Are you at risk for type 2 diabetes?

Did you know that approximately 24 million Americans have Type 2 diabetes, a chronic progressive disease?

A disease which can double your risk of heart attack or stroke? A disease which—if not well managed over the years—can result in blindness, kidney failure, or the need for amputation of your feet or lower legs.

And did you know that approximately ¼ of the people who have Type 2 diabetes do not even know that they have it. The fabulous Patti LaBelle (shown here) was one.

Her first symptom was collapsing on stage while she was performing. She was rushed to the hospital where she was diagnosed with Type 2 diabetes.

So you could say that Patti LaBelle and I have something in common. We both have Type 2 diabetes, and we’re both managing it well. You could even say that we’re both lucky, because—as bad as Type 2 diabetes is—it’s worse to have it and not know it  than to know that you have it. Because if you don’t know that you have the disease, you’re probably not doing what you need to do to manage it.

To raise awareness of Type 2 diabetes, the American Diabetes Association (ADA) declared March 23 as ADA Alert Day. The purpose was to encourage people to take the Diabetes Risk Test and join the movement to STOP DIABETES.

The test estimates whether you are at risk, based upon your answers to questions about the risk factors, including age, family history, blood pressure, weight, and level of physical activity.

I strongly urge you to take the test and to urge others, such as your parents or grandparents, to take it also. If the results indicate that you have some risk factors for pre-diabetes or diabetes, you’ll be directed to Click here to find out what they are.

After that, go back by clicking on Your Risk Message.

Next click on Learn More for a wealth of information about type 2 diabetes, the risk factors, diet, exercise, monitoring blood-glucose, and so on.

And remember the words of Patti LaBelle, who says “I have diabetes. It doesn’t have me.”

Comments on this entry are closed.

  • Madeleine Kolb 12/10/2012, 1:58 pm

    Dan, You raise a number of interesting points. As you know, the conventional wisdom is that Type 2 diabetes can not be cured, but that it can be managed by taking prescribed medication, eating a healthful diet, exercising regularly, and getting regular check-ups.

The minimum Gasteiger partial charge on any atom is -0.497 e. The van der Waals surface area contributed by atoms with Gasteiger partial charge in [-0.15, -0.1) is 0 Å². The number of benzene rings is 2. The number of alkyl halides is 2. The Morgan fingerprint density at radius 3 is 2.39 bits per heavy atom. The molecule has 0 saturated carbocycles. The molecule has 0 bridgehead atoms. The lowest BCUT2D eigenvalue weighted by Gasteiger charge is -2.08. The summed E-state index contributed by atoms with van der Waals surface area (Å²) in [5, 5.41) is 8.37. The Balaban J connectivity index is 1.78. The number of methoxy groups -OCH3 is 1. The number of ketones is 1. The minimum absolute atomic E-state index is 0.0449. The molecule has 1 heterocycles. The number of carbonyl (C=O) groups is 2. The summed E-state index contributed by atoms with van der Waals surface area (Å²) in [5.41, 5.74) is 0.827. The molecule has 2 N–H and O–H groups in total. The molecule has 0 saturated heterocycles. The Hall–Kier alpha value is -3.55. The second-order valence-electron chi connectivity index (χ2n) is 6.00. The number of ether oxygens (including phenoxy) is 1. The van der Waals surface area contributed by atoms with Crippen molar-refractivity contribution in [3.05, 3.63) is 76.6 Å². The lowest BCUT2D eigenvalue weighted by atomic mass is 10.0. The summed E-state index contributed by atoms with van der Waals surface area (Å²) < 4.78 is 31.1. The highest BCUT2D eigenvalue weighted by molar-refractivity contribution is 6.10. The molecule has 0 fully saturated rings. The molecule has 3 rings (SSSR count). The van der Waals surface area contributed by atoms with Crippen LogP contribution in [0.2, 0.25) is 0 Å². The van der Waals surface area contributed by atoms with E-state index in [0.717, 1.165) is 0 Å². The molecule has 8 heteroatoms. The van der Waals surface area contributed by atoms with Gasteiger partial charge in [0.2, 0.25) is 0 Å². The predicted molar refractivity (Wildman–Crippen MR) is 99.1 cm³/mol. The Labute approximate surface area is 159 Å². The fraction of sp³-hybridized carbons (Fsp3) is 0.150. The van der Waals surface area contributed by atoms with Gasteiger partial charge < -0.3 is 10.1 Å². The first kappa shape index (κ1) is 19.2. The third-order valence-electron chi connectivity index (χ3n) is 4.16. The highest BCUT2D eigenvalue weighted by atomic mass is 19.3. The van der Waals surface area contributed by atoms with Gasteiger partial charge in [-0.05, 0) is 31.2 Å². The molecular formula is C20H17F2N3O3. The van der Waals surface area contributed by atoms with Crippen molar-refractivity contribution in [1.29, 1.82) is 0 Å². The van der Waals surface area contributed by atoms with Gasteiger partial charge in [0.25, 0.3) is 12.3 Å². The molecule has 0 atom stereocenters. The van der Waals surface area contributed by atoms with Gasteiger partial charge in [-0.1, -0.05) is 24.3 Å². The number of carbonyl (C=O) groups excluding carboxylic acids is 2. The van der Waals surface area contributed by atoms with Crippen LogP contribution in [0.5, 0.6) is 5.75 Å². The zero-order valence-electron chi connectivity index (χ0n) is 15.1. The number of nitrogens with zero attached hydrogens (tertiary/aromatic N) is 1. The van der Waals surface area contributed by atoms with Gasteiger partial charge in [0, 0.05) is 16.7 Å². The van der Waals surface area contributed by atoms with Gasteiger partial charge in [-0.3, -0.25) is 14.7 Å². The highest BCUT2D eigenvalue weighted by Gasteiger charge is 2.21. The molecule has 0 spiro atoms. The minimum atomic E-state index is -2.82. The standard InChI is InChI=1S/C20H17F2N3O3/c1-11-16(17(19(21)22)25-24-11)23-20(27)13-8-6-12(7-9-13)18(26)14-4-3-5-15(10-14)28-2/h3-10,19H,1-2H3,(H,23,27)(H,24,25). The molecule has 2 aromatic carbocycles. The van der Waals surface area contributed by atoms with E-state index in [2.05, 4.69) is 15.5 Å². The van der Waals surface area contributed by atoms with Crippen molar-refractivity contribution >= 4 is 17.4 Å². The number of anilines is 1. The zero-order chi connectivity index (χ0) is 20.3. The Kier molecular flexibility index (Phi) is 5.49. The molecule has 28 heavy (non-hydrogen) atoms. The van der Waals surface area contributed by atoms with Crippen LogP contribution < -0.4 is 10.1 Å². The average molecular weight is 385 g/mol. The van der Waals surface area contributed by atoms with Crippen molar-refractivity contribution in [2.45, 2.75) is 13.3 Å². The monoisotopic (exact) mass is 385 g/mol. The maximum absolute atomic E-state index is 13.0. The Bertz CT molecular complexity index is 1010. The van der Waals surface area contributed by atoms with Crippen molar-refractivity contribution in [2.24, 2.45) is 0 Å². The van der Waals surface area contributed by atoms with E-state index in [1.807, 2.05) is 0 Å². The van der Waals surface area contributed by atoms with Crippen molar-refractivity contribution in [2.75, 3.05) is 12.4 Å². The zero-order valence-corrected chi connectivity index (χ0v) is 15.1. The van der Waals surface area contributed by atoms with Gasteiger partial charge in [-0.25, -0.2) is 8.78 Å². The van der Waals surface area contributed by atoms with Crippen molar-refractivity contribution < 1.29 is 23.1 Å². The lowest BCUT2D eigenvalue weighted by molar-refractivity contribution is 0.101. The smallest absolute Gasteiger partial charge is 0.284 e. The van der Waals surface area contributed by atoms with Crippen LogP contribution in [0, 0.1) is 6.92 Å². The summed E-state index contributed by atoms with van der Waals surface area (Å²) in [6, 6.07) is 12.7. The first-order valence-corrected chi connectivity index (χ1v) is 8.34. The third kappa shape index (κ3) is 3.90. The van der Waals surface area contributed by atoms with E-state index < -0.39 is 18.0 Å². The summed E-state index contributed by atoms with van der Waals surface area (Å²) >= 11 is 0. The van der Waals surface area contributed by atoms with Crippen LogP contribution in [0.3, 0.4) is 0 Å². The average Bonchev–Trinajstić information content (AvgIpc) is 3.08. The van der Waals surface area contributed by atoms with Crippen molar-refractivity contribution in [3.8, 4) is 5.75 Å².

I was diagnosed with Type 2 diabetes, resulting from gestational diabetes when I was pregnant. I manage the disease without medication but do not consider that I am or ever will be cured. However, it may be a moot point because I manage diabetes (without meds) by eating a healthful diet and getting plenty of exercise. I should be doing those things anyway.

    I completely agree that the typical diet in this country is killing people, although the general national reluctance to do even minimal amounts of exercise makes things worse.

  • Dan Vitale 12/10/2012, 12:28 pm

    Diabetes is a paper tiger, as is heart disease. My wife was diagnosed with Type II a couple years ago. Last year we switched to a “nutritarian” diet; fresh vegetables, fresh fruit, some huts and some seeds. That’s it; no meat, no dairy, no breads, no candies or snacks or soda, nuttin. Within weeks the diabetes was gone, along with the meds. We lost weight, joints loosened up, energy peaked, and so on. I really don’t think people are made to be so sick. And I don’t think the healthcare industry is supposed to be such a huge part of our lives. But I do believe the American diet is killing us

  • Madeleine Kolb 10/16/2010, 2:25 pm

    Adena, It’s a quick and easy check. And going through the questions gives you a good sense of the risk factors and whether they are within your control (such as obesity) or not (such as age or ethnic background).

  • Adena Atkins 10/13/2010, 1:19 pm

    Hi Madeleine,

    I took the test. Diabetes isn’t something I normally pay attention to, despite how common it is, because nobody in my family has it. But your post is compelling, so it felt good to check.

  • Madeleine Kolb 03/29/2010, 11:41 am

    @ Angela, Thank you for your comment. Type 2 diabetes is growing out of control not only in the U.S. but also in some rapidly-developing countries. And what’s especially alarming is that it’s growing rapidly in people in their 20’s and 30’s, even their teens. If you take the short risk test above and click through to “Learn More,” you see a huge amount of information about the disease.

    @Arvind, Much of it is related to a combination of poor diet which causes obesity and too little physical activity. (But there are exceptions. My main risk factor was “gestational diabetes” which occurs in about 4-6% of all pregnancies and of which the cause is unknown.)

    The main thing though is not to blame anyone for being at risk or for having type 2 diabetes. The main thing is to make people aware of the risks so that they can prevent type 2 diabetes or manage if it if they already have it. And managing it, for the most part, means doing things you should do anyway, such as eating a healthful diet and getting plenty of physical activity.

  • Arvind Devalia 03/29/2010, 10:38 am

    This is a timely post Madeleine, as I was talking to a friend from the USA only last night and she mentioned how so many Americans were suffering from Diabetes and were not even aware of it.

    So much of this “epidemic” is diet related and I really wonder how much attention is being given to raise awareness of people’s eating habits.

  • Angela Artemis 03/29/2010, 9:29 am

    Madeleine, I’m glad your managing your diabetes. It is a most debilitating disease and so out of control in our society. Great information. Thank you.